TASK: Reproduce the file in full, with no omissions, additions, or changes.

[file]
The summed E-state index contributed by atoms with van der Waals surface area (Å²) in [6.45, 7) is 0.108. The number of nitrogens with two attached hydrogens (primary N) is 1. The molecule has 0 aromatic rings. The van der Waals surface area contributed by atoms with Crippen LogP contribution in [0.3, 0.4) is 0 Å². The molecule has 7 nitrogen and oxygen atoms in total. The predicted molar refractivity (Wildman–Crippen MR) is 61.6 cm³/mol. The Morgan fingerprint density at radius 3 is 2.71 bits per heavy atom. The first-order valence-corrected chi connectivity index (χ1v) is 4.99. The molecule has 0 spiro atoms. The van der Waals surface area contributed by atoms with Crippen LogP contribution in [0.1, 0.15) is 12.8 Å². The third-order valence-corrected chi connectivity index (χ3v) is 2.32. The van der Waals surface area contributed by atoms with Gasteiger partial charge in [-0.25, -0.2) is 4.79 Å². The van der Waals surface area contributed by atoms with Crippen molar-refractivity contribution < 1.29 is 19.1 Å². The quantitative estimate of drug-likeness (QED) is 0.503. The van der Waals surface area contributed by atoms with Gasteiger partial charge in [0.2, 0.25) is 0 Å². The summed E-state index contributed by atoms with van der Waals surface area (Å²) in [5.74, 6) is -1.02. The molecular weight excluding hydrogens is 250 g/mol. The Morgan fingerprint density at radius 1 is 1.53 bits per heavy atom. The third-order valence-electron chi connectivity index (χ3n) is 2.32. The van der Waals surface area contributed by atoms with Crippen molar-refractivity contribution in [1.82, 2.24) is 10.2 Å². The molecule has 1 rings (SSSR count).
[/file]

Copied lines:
The summed E-state index contributed by atoms with van der Waals surface area (Å²) in [6.45, 7) is 0.108. The number of nitrogens with two attached hydrogens (primary N) is 1. The molecule has 0 aromatic rings. The van der Waals surface area contributed by atoms with Crippen LogP contribution in [0.3, 0.4) is 0 Å². The molecule has 7 nitrogen and oxygen atoms in total. The predicted molar refractivity (Wildman–Crippen MR) is 61.6 cm³/mol. The Morgan fingerprint density at radius 3 is 2.71 bits per heavy atom. The first-order valence-corrected chi connectivity index (χ1v) is 4.99. The molecule has 0 spiro atoms. The van der Waals surface area contributed by atoms with Crippen LogP contribution in [0.1, 0.15) is 12.8 Å². The third-order valence-corrected chi connectivity index (χ3v) is 2.32. The van der Waals surface area contributed by atoms with Gasteiger partial charge in [-0.25, -0.2) is 4.79 Å². The van der Waals surface area contributed by atoms with Crippen molar-refractivity contribution < 1.29 is 19.1 Å². The quantitative estimate of drug-likeness (QED) is 0.503. The van der Waals surface area contributed by atoms with Gasteiger partial charge in [0.2, 0.25) is 0 Å². The summed E-state index contributed by atoms with van der Waals surface area (Å²) in [5.74, 6) is -1.02. The molecular weight excluding hydrogens is 250 g/mol. The Morgan fingerprint density at radius 1 is 1.53 bits per heavy atom. The third-order valence-electron chi connectivity index (χ3n) is 2.32. The van der Waals surface area contributed by atoms with Crippen molar-refractivity contribution in [1.82, 2.24) is 10.2 Å². The molecule has 1 rings (SSSR count).